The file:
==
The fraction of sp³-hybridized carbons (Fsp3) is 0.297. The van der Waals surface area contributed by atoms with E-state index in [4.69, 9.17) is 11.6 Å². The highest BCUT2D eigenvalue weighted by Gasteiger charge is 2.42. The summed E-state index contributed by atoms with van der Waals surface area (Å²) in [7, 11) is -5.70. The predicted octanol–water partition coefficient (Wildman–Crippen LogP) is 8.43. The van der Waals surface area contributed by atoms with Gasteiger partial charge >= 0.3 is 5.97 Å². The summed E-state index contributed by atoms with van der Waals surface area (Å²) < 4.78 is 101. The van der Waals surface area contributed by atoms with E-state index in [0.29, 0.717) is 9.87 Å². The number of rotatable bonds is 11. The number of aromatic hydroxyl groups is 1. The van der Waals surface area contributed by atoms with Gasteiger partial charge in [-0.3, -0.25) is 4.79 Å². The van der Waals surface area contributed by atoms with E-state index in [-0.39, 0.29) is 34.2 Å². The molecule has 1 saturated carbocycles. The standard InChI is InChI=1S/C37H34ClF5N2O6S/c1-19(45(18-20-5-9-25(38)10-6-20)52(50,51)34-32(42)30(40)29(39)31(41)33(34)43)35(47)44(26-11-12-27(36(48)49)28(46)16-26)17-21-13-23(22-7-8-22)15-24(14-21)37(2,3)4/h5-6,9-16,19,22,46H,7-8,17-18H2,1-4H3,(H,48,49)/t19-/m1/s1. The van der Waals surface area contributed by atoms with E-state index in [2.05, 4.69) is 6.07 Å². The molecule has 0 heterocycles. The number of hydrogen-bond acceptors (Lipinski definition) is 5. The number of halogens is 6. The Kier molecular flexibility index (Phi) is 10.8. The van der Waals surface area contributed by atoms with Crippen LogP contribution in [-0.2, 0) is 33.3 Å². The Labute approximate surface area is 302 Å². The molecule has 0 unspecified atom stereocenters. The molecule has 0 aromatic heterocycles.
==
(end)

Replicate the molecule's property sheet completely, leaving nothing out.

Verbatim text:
The fraction of sp³-hybridized carbons (Fsp3) is 0.297. The van der Waals surface area contributed by atoms with E-state index in [4.69, 9.17) is 11.6 Å². The highest BCUT2D eigenvalue weighted by Gasteiger charge is 2.42. The summed E-state index contributed by atoms with van der Waals surface area (Å²) in [7, 11) is -5.70. The predicted octanol–water partition coefficient (Wildman–Crippen LogP) is 8.43. The van der Waals surface area contributed by atoms with Gasteiger partial charge >= 0.3 is 5.97 Å². The summed E-state index contributed by atoms with van der Waals surface area (Å²) < 4.78 is 101. The van der Waals surface area contributed by atoms with E-state index in [0.29, 0.717) is 9.87 Å². The number of rotatable bonds is 11. The number of aromatic hydroxyl groups is 1. The van der Waals surface area contributed by atoms with Gasteiger partial charge in [-0.3, -0.25) is 4.79 Å². The van der Waals surface area contributed by atoms with E-state index in [-0.39, 0.29) is 34.2 Å². The molecule has 1 saturated carbocycles. The standard InChI is InChI=1S/C37H34ClF5N2O6S/c1-19(45(18-20-5-9-25(38)10-6-20)52(50,51)34-32(42)30(40)29(39)31(41)33(34)43)35(47)44(26-11-12-27(36(48)49)28(46)16-26)17-21-13-23(22-7-8-22)15-24(14-21)37(2,3)4/h5-6,9-16,19,22,46H,7-8,17-18H2,1-4H3,(H,48,49)/t19-/m1/s1. The van der Waals surface area contributed by atoms with E-state index in [2.05, 4.69) is 6.07 Å². The molecule has 0 heterocycles. The number of hydrogen-bond acceptors (Lipinski definition) is 5. The number of halogens is 6. The Kier molecular flexibility index (Phi) is 10.8. The van der Waals surface area contributed by atoms with Crippen LogP contribution in [-0.2, 0) is 33.3 Å². The Labute approximate surface area is 302 Å². The molecule has 0 unspecified atom stereocenters. The molecule has 0 aromatic heterocycles.